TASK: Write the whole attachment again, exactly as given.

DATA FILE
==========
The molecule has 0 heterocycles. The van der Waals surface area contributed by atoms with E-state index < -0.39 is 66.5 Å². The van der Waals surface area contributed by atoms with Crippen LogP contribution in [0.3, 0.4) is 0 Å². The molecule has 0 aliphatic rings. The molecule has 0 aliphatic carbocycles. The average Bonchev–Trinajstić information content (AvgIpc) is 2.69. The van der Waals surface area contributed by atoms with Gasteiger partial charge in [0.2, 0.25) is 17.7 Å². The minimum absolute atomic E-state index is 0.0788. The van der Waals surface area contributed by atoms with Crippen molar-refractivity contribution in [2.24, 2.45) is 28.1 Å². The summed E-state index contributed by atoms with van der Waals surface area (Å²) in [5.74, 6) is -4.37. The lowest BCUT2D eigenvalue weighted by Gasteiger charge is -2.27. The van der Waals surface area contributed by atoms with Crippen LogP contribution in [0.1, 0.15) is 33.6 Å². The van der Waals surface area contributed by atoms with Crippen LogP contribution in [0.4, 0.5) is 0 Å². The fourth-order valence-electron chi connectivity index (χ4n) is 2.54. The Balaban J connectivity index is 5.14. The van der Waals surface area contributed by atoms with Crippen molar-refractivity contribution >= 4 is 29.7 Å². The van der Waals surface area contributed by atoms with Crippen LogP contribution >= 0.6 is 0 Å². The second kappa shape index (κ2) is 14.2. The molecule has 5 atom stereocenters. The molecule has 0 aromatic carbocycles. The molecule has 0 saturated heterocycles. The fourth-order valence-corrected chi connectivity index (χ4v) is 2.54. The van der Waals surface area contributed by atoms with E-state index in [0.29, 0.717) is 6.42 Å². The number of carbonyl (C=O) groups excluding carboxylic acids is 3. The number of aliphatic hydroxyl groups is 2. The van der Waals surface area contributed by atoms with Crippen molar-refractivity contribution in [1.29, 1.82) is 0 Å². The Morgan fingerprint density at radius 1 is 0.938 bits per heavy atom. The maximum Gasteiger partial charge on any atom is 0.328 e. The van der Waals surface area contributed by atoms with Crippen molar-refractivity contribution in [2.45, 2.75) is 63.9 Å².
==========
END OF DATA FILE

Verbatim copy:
The molecule has 0 heterocycles. The van der Waals surface area contributed by atoms with E-state index < -0.39 is 66.5 Å². The van der Waals surface area contributed by atoms with Crippen LogP contribution in [0.3, 0.4) is 0 Å². The molecule has 0 aliphatic rings. The molecule has 0 aliphatic carbocycles. The average Bonchev–Trinajstić information content (AvgIpc) is 2.69. The van der Waals surface area contributed by atoms with Gasteiger partial charge in [0.2, 0.25) is 17.7 Å². The minimum absolute atomic E-state index is 0.0788. The van der Waals surface area contributed by atoms with Crippen molar-refractivity contribution in [2.24, 2.45) is 28.1 Å². The summed E-state index contributed by atoms with van der Waals surface area (Å²) in [5.74, 6) is -4.37. The lowest BCUT2D eigenvalue weighted by Gasteiger charge is -2.27. The van der Waals surface area contributed by atoms with Crippen LogP contribution in [0.1, 0.15) is 33.6 Å². The van der Waals surface area contributed by atoms with Crippen LogP contribution in [0.4, 0.5) is 0 Å². The fourth-order valence-electron chi connectivity index (χ4n) is 2.54. The Balaban J connectivity index is 5.14. The van der Waals surface area contributed by atoms with Crippen molar-refractivity contribution >= 4 is 29.7 Å². The van der Waals surface area contributed by atoms with Crippen LogP contribution >= 0.6 is 0 Å². The second kappa shape index (κ2) is 14.2. The molecule has 5 atom stereocenters. The molecule has 0 aromatic carbocycles. The molecule has 0 saturated heterocycles. The fourth-order valence-corrected chi connectivity index (χ4v) is 2.54. The van der Waals surface area contributed by atoms with E-state index in [0.29, 0.717) is 6.42 Å². The number of carbonyl (C=O) groups excluding carboxylic acids is 3. The number of aliphatic hydroxyl groups is 2. The van der Waals surface area contributed by atoms with Crippen molar-refractivity contribution in [1.29, 1.82) is 0 Å². The Morgan fingerprint density at radius 1 is 0.938 bits per heavy atom. The maximum Gasteiger partial charge on any atom is 0.328 e. The van der Waals surface area contributed by atoms with Crippen molar-refractivity contribution in [2.45, 2.75) is 63.9 Å².